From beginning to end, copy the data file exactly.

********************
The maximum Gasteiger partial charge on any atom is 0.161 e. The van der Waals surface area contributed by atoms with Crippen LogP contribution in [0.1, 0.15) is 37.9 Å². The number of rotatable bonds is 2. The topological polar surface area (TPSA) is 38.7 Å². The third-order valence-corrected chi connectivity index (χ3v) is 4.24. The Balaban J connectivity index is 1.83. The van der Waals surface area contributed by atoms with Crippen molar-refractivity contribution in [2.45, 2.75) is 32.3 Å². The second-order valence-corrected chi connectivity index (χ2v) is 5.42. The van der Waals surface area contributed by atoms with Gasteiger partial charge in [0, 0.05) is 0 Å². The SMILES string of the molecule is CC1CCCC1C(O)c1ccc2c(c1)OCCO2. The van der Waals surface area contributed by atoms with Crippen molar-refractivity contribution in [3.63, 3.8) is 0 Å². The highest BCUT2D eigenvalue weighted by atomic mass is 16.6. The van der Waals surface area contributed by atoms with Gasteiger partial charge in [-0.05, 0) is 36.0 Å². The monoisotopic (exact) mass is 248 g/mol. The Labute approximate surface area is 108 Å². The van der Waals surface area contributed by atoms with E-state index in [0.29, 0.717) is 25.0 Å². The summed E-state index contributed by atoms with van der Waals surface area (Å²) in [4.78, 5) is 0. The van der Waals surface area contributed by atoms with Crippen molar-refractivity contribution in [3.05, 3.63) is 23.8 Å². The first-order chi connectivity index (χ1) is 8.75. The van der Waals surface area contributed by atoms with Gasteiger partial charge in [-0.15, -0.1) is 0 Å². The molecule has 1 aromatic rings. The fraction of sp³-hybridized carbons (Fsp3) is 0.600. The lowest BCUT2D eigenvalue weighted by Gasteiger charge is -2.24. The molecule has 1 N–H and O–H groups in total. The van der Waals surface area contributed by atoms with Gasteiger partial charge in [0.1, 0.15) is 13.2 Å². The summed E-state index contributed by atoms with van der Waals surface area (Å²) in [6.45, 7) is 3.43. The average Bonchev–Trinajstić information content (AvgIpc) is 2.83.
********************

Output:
The maximum Gasteiger partial charge on any atom is 0.161 e. The van der Waals surface area contributed by atoms with Crippen LogP contribution in [0.1, 0.15) is 37.9 Å². The number of rotatable bonds is 2. The topological polar surface area (TPSA) is 38.7 Å². The third-order valence-corrected chi connectivity index (χ3v) is 4.24. The Balaban J connectivity index is 1.83. The van der Waals surface area contributed by atoms with Crippen molar-refractivity contribution in [2.45, 2.75) is 32.3 Å². The second-order valence-corrected chi connectivity index (χ2v) is 5.42. The van der Waals surface area contributed by atoms with Gasteiger partial charge in [0, 0.05) is 0 Å². The SMILES string of the molecule is CC1CCCC1C(O)c1ccc2c(c1)OCCO2. The van der Waals surface area contributed by atoms with Crippen molar-refractivity contribution in [3.63, 3.8) is 0 Å². The highest BCUT2D eigenvalue weighted by atomic mass is 16.6. The van der Waals surface area contributed by atoms with Gasteiger partial charge in [-0.05, 0) is 36.0 Å². The monoisotopic (exact) mass is 248 g/mol. The Labute approximate surface area is 108 Å². The van der Waals surface area contributed by atoms with E-state index in [0.29, 0.717) is 25.0 Å². The summed E-state index contributed by atoms with van der Waals surface area (Å²) in [4.78, 5) is 0. The van der Waals surface area contributed by atoms with Crippen molar-refractivity contribution in [3.05, 3.63) is 23.8 Å². The first-order chi connectivity index (χ1) is 8.75. The van der Waals surface area contributed by atoms with Gasteiger partial charge in [-0.15, -0.1) is 0 Å². The molecule has 1 aromatic rings. The fraction of sp³-hybridized carbons (Fsp3) is 0.600. The lowest BCUT2D eigenvalue weighted by Gasteiger charge is -2.24. The molecule has 1 N–H and O–H groups in total. The van der Waals surface area contributed by atoms with Gasteiger partial charge in [0.1, 0.15) is 13.2 Å². The summed E-state index contributed by atoms with van der Waals surface area (Å²) in [6.45, 7) is 3.43. The average Bonchev–Trinajstić information content (AvgIpc) is 2.83.